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Doxxing Series

Is Posting a License Plate Doxxing

With doxxing encompassing a wide swath of personal information, it’s reasonable to ask: Is posting a license plate doxxing? After all, it could be considered a personally identifying piece of information, especially when accompanied by other details. 

In this guide, we’ll review whether or not posting a license plate is considered doxxing and what you can do to protect yourself from it. 

Is Posting a License Plate Doxxing?

Doxxing is defined as publishing someone else’s personal information online without their permission. So when someone publishes your license plate, have they doxxed you?

Posting a license plate on its own – with no other details – is generally not considered doxxing. This is because a license plate number does not inherently give away any information about the vehicle owner. 

It’s also generally quite difficult (but not impossible – see below) to link a license plate number to a person. 

Can You Look Up Someone Based On Their License Plate Through the DMV? 

There’s a widespread misconception that you can go to a DMV office with someone’s license plate number and ask them for personal information about the plate’s owner. 

However, this hasn’t been the case since 1994, when the Driver’s Privacy Protection Act was introduced.

What is the Driver’s Privacy Protection Act?

The Driver’s Privacy Protection Act is a federal law that governs the privacy and disclosure of personal data collected by state Departments of Motor Vehicles. 

As written, the law (18 U.S.C. § 2725) makes it illegal for the DMV to share personal information connected to a motor vehicle record without the owner’s express permission. 

The Driver’s Privacy Protection Act

In other words, if someone tries to find out your personal information by going to the DMV with a license plate number and asking for more details about the owner, their request will likely be denied.

That said, you can find out some information about the vehicle associated with a license plate number at the DMV (or their online portal), including its make and year. 

DMV portal - license plate search results

The Driver’s Privacy Protection Act took shape in part due to the murder of actress Rebecca Schaeffer in 1989 by an obsessed fan who was able to obtain her home address from the DMV. 

The incentive to pass the act mounted in 1992 when opponents of abortion began using license plate numbers to track down and harass abortion clinic patients and abortion providers. 

Exceptions and loopholes to the Driver’s Privacy Protection Act

There are some exceptions to the Driver’s Protection Act. 

Some DMVs around the country have started selling personal data to third parties to help fund their operations. This means that your data could be sold to insurance companies, private investigators, tow companies, and a host of other for-profit enterprises – for as little as $0.01 an entry.

Some of the data being sold by DMVs can be tied to individuals, although DMVs stress they don’t accompany it with social security numbers or photos. 

Can You Use Data Brokers to Find Someone Based On Their License Plate? 

Outside of the DMV, it is possible for someone to identify you using just your license plate number using specific data brokers and people search websites.

License plate data broker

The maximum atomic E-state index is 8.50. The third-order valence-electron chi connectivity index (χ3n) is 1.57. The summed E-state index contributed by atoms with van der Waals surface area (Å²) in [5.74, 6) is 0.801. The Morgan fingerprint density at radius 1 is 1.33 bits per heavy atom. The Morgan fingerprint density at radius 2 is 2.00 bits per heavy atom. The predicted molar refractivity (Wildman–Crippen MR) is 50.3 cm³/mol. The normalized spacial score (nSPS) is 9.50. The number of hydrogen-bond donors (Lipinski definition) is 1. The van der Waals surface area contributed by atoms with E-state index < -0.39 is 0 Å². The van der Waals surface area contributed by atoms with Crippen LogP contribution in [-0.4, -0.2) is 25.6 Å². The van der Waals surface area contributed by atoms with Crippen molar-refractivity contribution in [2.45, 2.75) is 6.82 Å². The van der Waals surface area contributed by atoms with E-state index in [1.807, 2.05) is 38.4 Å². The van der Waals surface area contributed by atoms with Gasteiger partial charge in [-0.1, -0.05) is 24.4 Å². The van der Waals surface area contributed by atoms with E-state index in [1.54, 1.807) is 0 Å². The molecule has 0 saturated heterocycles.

Data brokers are companies that collect and compile personal information into profiles and then sell those profiles to anyone willing to pay a minimal fee. Data within each profile could include home addresses, phone numbers, email addresses, family information, employment history, and so on.

Most data broker sites do not vet their customers to determine if they have malicious or exploitative intent, meaning someone wanting to dox, harass, and/or stalk you could be able to purchase your profile package. 

Fortunately, you can opt out of data brokers (see our opt-out guides for step-by-step instructions). Note that each data broker has its own opt-out process and that you’ll need to opt out on a continuous basis. This is because brokers relist your profile when new information about you is found on the internet. 

Alternatively, you can subscribe to a data broker removal service such as DeleteMe, which will regularly opt you out from data brokers and people search sites on your behalf. 

Becoming Undoxxable

Considering the negative repercussions that can come from being doxxed, it’s not unreasonable to set your sights on becoming undoxxable. It may sound like a lofty goal, but any step you take toward shrinking your online footprint is a step that minimizes the possibility that you’ll be doxxed. 

To become undoxxable, your first step should be to dox yourself. Follow our guide to doxxing yourself using these doxxing tools to see where your information is currently visible online.

Depending on what personal information you find about yourself on the web, you might need to do the following: 

  • Change social media privacy settings from public to private (to hide your biography and limit your post audience).
  • Use different usernames across social media platforms and accounts (to prevent doxxers from tracking you). 
  • Use different passwords, implement two-factor authentication, and use a password manager for login protection.
  • Opt out of data brokers.
  • Set up Google Alerts to be pinged whenever your name or information appears online.

To find out more, see our guide on how to prevent doxxing.

Laura Martisiute is DeleteMe’s content marketing specialist. Her job is to help DeleteMe communicate vital privacy information to the people that need it. Since joining DeleteMe in 2020, Laura h…

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